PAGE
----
Mr Clinton said the elite unit was not needed now that Marines have arrived to patrol the country's coast and since the focus is shifting away from a military-only operation. 'So right now we're in a stand-down position,' he said.
The White House spokeswoman, Dee Dee Myers, said the President had approved a recommendation by the Defense Secretary, Les Aspin, to remove the Rangers 'within the next few days'.
Rangers are light infantry trained to conduct special operations in all types of terrain and weather. Asked if the move meant he had given up the search for the Somali warlord, Mohamed Farah Aideed, Mr Clinton said: 'It means that we have 3,600 Marines coming in, many of whom have a similar capacity and it means that right now we are engaging in a political process to see how we can resolve our mission in Somalia.
'We're pursuing negotiations to try to get a political solution and I'm happy to say that . . . we're able to fulfil our mission better now than we have been for the last few months.'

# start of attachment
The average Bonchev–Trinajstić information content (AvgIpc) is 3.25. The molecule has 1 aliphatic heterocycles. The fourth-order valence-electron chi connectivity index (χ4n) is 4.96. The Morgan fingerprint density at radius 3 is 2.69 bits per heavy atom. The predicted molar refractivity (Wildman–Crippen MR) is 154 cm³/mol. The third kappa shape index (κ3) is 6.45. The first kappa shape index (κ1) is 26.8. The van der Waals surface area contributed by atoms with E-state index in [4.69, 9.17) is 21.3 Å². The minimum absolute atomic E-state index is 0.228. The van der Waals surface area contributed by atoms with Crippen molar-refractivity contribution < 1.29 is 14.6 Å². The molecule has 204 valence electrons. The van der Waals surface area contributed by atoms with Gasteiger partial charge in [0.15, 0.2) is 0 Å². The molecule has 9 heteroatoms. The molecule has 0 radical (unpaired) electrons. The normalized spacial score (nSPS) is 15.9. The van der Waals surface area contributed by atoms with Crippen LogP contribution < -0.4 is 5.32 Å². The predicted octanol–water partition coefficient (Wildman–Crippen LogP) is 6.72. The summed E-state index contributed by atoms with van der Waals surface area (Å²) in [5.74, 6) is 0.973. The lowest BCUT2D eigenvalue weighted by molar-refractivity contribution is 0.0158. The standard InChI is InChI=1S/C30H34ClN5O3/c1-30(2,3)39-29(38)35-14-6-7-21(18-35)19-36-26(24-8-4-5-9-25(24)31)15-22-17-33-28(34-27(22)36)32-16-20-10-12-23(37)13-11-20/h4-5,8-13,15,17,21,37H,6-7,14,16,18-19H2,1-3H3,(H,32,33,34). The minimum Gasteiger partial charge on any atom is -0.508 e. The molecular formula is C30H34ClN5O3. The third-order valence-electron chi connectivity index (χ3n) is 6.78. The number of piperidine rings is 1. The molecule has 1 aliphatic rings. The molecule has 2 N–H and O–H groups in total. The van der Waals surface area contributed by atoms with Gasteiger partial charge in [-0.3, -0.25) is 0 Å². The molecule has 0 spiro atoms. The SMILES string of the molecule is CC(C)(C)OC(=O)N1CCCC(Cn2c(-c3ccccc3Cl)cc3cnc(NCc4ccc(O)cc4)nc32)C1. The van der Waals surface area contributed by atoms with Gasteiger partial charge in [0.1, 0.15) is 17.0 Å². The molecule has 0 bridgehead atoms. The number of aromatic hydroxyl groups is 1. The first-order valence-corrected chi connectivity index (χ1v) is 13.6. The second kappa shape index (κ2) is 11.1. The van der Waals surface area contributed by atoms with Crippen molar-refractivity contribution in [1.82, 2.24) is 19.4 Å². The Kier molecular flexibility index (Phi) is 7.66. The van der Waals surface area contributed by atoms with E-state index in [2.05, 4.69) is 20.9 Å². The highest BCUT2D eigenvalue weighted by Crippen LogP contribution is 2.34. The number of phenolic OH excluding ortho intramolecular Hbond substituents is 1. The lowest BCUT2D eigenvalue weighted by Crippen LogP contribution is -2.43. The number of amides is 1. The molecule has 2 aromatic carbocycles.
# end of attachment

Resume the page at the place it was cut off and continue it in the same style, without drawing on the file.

Ms Myers added that the special US envoy to Somalia, Robert Oakley, was 'making good progress'.
A senior administration official said the decision to withdraw the Rangers had no connection with the release last week of Chief Warrant Officer Michael Durant, the helicopter pilot who was shot down but later released by Somalia. 'It reflects developments on the ground,' the official said. 'It's a confidence-building move.'
In the Somali capital, Mogadishu, the commander of US forces, Major-General Thomas Montgomery, said he assumed that at least some of the 3,600 Marines would come ashore. 'I would assume they'll be here to take part in operations as well. I anticipate that they're here to work,' he said.